Updated: Dec 13, 2019
There is something oddly comforting when you fall asleep in the dojo.
2 years I spent living in my sensei's dojo as his "uchi deshi" or "live in apprentice". At least 4 hours of training per day, not including helping with children's classes and taking falls for private lessons. It's funny how we try to cling on to the narrative memory of experiences, when my strongest memories are mainly tied to the sounds and smells of Keiko, or training.
The sound of Uke's (attackers receiving technique) hitting the mat over and over again, muffled discussions about placing feet here or there, and the beautiful silence of the Tibetan meditation bowl sensei would ring at the start of each class. At 19, coming from Judo, Muay Thai, Silat, and Jeet Kun Do*, the heavy sounds would get my heart pounding and make me train harder... but that meditations bowl; it was ethereal, even haunting. The room would become silent with over 30 Aikidoka on the mat.
Oftentimes Aikido is viewed through the lens of its demonstrations. Uke attacks Nage, Nage makes big sweeping movements, unbalances his Uke, and throws or pins Uke to the mat. "Bullshido!" they cry. "That would never work!" they scream. But once the clamor of attention seekers lessens and you really listen, you find that the questions are worth listening and answering. How do you reconcile a martial art committed to peace with the very nature of martial arts being conflict? How do you maintain the lethal nature of the techniques that warriors in Japan have honed for hundreds of years while striving for a world without conflict?
In the end, I'm probably the least "conversational and book" learner I know when it comes to martial arts. Explain and demonstrate a technique to me 100 times and I might still struggle after all these years. But, throw me once or twice, and boy does my body figure out where it should and shouldn't be fast. I'd like to think that teaching has helped close some of these gaps for me, but I know now that, like favorable right/left sides of the body, I will always have an easier time explaining technique through demonstration rather than explanation.
However, we still need to be able to explain, which means, for me anyway, things have to be brought to their absolute basics, truly paired down to something easily digested by the analytical mind and absorbed into the physical body. And so, with Aikido, I have found that breaking training down into these three components begins to answer these questions:
Kihon or Basics. Right from left, step versus slide, switching stances, entrances and exits. The critical first step in learning any martial art is understanding the very basics. Like in Muay Thai, learning to throw a straight knee by pointing the toe, pushing the hip forward, driving the hands to the side, etc... it requires endless repetition to create "muscle memory"*. There is a delicate balance here because it's critical to spend a lot of time practicing basics, however, we should not do this to the exclusion of Musubi and Kumitachi for fear of never honing practicality in our movements (like learning your Scales on the piano, but never learning any songs).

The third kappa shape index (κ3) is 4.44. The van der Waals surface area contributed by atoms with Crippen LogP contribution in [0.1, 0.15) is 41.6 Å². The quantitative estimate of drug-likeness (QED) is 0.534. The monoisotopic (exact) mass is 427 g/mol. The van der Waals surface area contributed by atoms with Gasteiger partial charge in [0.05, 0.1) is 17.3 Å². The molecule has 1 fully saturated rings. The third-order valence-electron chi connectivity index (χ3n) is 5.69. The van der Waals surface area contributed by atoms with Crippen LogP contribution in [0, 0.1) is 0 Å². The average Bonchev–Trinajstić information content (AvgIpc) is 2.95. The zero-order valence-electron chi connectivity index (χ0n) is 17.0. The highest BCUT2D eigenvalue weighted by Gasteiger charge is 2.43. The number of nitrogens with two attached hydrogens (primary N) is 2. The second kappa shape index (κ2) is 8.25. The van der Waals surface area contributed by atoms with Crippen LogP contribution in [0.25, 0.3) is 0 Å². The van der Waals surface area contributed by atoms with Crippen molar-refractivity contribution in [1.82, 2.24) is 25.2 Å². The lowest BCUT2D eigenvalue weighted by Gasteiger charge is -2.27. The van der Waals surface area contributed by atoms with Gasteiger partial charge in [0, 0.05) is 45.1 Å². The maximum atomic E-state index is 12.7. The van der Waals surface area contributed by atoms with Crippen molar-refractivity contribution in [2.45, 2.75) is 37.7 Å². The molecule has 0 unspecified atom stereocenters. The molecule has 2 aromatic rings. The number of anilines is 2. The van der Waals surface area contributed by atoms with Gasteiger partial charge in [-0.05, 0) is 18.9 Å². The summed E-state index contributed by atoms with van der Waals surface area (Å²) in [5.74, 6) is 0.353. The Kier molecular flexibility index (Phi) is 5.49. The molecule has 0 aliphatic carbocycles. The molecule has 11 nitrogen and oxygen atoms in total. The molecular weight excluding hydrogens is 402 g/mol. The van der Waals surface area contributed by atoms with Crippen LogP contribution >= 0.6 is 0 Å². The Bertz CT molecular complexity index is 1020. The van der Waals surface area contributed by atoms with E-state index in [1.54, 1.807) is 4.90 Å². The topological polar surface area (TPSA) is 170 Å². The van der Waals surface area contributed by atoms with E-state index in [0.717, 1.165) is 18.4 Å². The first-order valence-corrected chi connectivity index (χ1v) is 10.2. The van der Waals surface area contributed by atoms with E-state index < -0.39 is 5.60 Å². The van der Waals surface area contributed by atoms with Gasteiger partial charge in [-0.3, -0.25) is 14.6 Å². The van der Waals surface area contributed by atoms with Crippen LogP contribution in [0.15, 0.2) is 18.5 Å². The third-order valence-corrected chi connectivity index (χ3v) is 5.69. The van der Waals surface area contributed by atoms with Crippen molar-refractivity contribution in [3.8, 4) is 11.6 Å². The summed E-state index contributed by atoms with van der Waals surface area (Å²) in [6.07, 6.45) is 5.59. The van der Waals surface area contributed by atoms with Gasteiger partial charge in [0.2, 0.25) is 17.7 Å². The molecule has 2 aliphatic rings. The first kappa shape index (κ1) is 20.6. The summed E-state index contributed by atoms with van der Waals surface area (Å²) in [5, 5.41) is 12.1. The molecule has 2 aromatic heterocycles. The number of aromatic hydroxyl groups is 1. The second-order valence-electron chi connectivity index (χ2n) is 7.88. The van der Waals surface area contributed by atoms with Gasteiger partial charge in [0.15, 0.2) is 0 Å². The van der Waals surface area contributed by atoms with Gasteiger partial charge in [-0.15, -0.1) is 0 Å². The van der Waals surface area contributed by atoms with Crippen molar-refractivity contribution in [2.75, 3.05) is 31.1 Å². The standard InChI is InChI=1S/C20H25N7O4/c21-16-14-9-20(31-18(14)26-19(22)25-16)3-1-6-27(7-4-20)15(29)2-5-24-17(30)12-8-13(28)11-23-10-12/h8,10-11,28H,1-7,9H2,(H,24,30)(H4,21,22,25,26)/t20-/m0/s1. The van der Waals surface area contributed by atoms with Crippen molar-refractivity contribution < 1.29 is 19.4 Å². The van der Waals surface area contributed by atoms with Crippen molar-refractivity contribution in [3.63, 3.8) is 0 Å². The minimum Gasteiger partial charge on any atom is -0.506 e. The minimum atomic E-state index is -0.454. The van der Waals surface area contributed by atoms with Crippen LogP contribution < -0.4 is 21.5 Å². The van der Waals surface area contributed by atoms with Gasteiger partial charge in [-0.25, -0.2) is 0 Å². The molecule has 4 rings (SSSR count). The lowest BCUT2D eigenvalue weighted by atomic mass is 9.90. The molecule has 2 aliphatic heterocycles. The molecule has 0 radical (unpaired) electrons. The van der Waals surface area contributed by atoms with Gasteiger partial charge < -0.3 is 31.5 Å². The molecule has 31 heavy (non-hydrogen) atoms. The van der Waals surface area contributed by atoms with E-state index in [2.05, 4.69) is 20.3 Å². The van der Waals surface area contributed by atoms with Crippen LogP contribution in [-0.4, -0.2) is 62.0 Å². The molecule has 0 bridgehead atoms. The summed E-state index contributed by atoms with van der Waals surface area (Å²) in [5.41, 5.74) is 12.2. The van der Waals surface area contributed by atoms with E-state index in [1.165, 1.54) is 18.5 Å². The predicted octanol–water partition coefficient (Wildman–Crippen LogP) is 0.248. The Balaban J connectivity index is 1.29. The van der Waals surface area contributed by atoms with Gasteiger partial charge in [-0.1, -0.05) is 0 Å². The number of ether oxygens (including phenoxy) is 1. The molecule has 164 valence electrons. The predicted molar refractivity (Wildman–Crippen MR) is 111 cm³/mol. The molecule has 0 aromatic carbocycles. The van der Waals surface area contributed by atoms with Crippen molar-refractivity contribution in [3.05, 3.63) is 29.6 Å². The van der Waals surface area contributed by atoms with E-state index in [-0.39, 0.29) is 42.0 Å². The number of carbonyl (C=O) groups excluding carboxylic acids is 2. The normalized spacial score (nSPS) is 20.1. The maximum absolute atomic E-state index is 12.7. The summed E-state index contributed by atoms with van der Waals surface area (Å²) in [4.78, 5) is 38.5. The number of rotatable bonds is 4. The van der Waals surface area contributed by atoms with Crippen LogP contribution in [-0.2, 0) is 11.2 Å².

Musubi or Blending. Distance and timing (Ma'ai), initiating early or responding when late, completing movements focused on controlling the room, not being tied to a specific outcome, managing breathing and heart rate, minimizing collisions, and maximizing effort with minimal expenditure. Once we have a stronger grasp of our Kihon (basics) in martial arts, it's time to put it into movement. But again, we're still just talking about more or less choreographed movements. Uke and Nage both know their roles and oftentimes also know the technique that will be applied (this will not always be true, e.g., Henkawaza, Jiyuwaza, and Kaishiwaza).
Kumitachi or Combatives. Survival and evasion. This is never about which technique works more than another, but rather, which mental state matters most. How do you get comfortable where you are likely to be the least comfortable (e.g., think falling into ice water on a frozen pond). How quickly can you overcome or channel your animal brain and use it for survival? What do you do when faced with weapons at different distances? What do you do when you don't know what's coming next for either person(s)? How do you deal with multiple attackers?
Music is a wonderful connection point for these three levels. Kihon training in martial arts is like learning your notes, scales, and accents (staccato, legato, formatas, etc...). Musubi training in martial arts is like learning songs; pre-arranged music that allows you to put your Kihon (basics) into movement. Kumitachi training in martial arts is like learning to improvise; to rely on a strong foundation in Kihon, mixing and matching pieces from your Musubi, and creating something unpredictable and effective.
*Jeet Kun Do technically was never completed as a full system because Bruce Lee passed before formalizing it, but there are those who studied with him like Guru Dan Inosanto whom I've had the honor of learning from, including their students, whom I'm proud to know as my sempai (seniors).
See you on the mat,
Sensei Reuven Lirov, 3rd Dan Fukushidoin
Pinellas County Aikikai
As always, the primary purpose of any study in martial arts should be communication, both open and engaging. If you read this and find value, feel free to use it as you wish (of course giving credit where its due is always respectful). If you read this and find no value, feel free to disregard it.
*Muscle Memory: We know of course that muscles don't actually have "memory", but that the repeating of effort creates stronger and more direct connections in the nervous system creating faster reaction times and the feeling of comfort in movements/actions.